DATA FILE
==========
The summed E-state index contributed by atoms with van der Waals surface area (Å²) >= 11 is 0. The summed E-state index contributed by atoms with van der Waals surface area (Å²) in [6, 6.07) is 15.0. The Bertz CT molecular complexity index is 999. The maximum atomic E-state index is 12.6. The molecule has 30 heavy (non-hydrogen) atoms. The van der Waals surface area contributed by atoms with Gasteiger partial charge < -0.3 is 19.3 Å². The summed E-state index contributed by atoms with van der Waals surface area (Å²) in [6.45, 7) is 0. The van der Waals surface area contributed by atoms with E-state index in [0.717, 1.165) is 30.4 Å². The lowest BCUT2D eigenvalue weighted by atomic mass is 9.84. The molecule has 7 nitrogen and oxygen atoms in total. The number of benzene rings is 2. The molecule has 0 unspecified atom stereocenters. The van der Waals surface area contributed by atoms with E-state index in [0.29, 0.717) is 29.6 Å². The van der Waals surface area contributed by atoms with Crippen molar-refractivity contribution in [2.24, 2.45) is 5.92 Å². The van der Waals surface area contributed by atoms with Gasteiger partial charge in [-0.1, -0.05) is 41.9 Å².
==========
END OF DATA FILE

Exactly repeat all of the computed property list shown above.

The summed E-state index contributed by atoms with van der Waals surface area (Å²) >= 11 is 0. The summed E-state index contributed by atoms with van der Waals surface area (Å²) in [6, 6.07) is 15.0. The Bertz CT molecular complexity index is 999. The maximum atomic E-state index is 12.6. The molecule has 30 heavy (non-hydrogen) atoms. The van der Waals surface area contributed by atoms with Gasteiger partial charge < -0.3 is 19.3 Å². The summed E-state index contributed by atoms with van der Waals surface area (Å²) in [6.45, 7) is 0. The van der Waals surface area contributed by atoms with E-state index in [0.717, 1.165) is 30.4 Å². The lowest BCUT2D eigenvalue weighted by atomic mass is 9.84. The molecule has 7 nitrogen and oxygen atoms in total. The number of benzene rings is 2. The molecule has 0 unspecified atom stereocenters. The van der Waals surface area contributed by atoms with E-state index in [0.29, 0.717) is 29.6 Å². The van der Waals surface area contributed by atoms with Crippen molar-refractivity contribution in [2.24, 2.45) is 5.92 Å². The van der Waals surface area contributed by atoms with Gasteiger partial charge in [-0.1, -0.05) is 41.9 Å².